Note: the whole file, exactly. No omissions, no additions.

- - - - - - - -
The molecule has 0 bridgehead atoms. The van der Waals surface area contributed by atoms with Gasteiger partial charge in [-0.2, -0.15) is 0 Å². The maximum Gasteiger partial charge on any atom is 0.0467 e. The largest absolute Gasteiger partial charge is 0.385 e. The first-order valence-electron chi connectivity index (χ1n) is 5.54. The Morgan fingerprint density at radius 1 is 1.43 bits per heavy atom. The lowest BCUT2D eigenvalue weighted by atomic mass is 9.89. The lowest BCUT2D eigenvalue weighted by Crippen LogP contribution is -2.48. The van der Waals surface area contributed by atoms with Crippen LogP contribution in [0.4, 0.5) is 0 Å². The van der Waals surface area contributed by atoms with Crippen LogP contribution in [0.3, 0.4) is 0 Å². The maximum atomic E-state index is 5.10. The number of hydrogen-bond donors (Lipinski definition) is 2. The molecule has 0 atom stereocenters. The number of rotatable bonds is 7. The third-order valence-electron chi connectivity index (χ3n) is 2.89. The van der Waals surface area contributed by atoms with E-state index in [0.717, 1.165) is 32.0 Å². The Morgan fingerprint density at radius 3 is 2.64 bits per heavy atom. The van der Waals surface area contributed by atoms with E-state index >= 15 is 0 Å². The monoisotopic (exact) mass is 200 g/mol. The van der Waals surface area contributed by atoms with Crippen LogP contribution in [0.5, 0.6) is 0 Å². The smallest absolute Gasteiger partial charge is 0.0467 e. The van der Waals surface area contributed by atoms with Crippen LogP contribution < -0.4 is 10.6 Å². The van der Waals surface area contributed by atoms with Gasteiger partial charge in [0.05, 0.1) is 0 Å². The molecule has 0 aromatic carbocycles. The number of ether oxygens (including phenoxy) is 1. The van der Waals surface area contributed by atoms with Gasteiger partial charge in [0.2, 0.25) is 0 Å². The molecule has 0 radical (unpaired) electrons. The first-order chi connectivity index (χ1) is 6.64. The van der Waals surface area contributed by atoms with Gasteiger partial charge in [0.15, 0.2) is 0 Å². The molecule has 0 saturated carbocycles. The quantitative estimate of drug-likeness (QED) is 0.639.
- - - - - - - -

The molecule has 0 bridgehead atoms. The van der Waals surface area contributed by atoms with Gasteiger partial charge in [-0.2, -0.15) is 0 Å². The maximum Gasteiger partial charge on any atom is 0.0467 e. The largest absolute Gasteiger partial charge is 0.385 e. The first-order valence-electron chi connectivity index (χ1n) is 5.54. The Morgan fingerprint density at radius 1 is 1.43 bits per heavy atom. The lowest BCUT2D eigenvalue weighted by atomic mass is 9.89. The lowest BCUT2D eigenvalue weighted by Crippen LogP contribution is -2.48. The van der Waals surface area contributed by atoms with Crippen LogP contribution in [0.4, 0.5) is 0 Å². The van der Waals surface area contributed by atoms with Crippen LogP contribution in [0.3, 0.4) is 0 Å². The maximum atomic E-state index is 5.10. The number of hydrogen-bond donors (Lipinski definition) is 2. The molecule has 0 atom stereocenters. The number of rotatable bonds is 7. The third-order valence-electron chi connectivity index (χ3n) is 2.89. The van der Waals surface area contributed by atoms with E-state index in [0.717, 1.165) is 32.0 Å². The Morgan fingerprint density at radius 3 is 2.64 bits per heavy atom. The van der Waals surface area contributed by atoms with E-state index >= 15 is 0 Å². The monoisotopic (exact) mass is 200 g/mol. The van der Waals surface area contributed by atoms with Crippen LogP contribution in [0.5, 0.6) is 0 Å². The smallest absolute Gasteiger partial charge is 0.0467 e. The van der Waals surface area contributed by atoms with Crippen LogP contribution < -0.4 is 10.6 Å². The van der Waals surface area contributed by atoms with Gasteiger partial charge in [0.05, 0.1) is 0 Å². The molecule has 0 aromatic carbocycles. The number of ether oxygens (including phenoxy) is 1. The van der Waals surface area contributed by atoms with Gasteiger partial charge in [0.2, 0.25) is 0 Å². The molecule has 0 radical (unpaired) electrons. The first-order chi connectivity index (χ1) is 6.64. The van der Waals surface area contributed by atoms with Gasteiger partial charge in [0.15, 0.2) is 0 Å². The molecule has 0 saturated carbocycles. The quantitative estimate of drug-likeness (QED) is 0.639.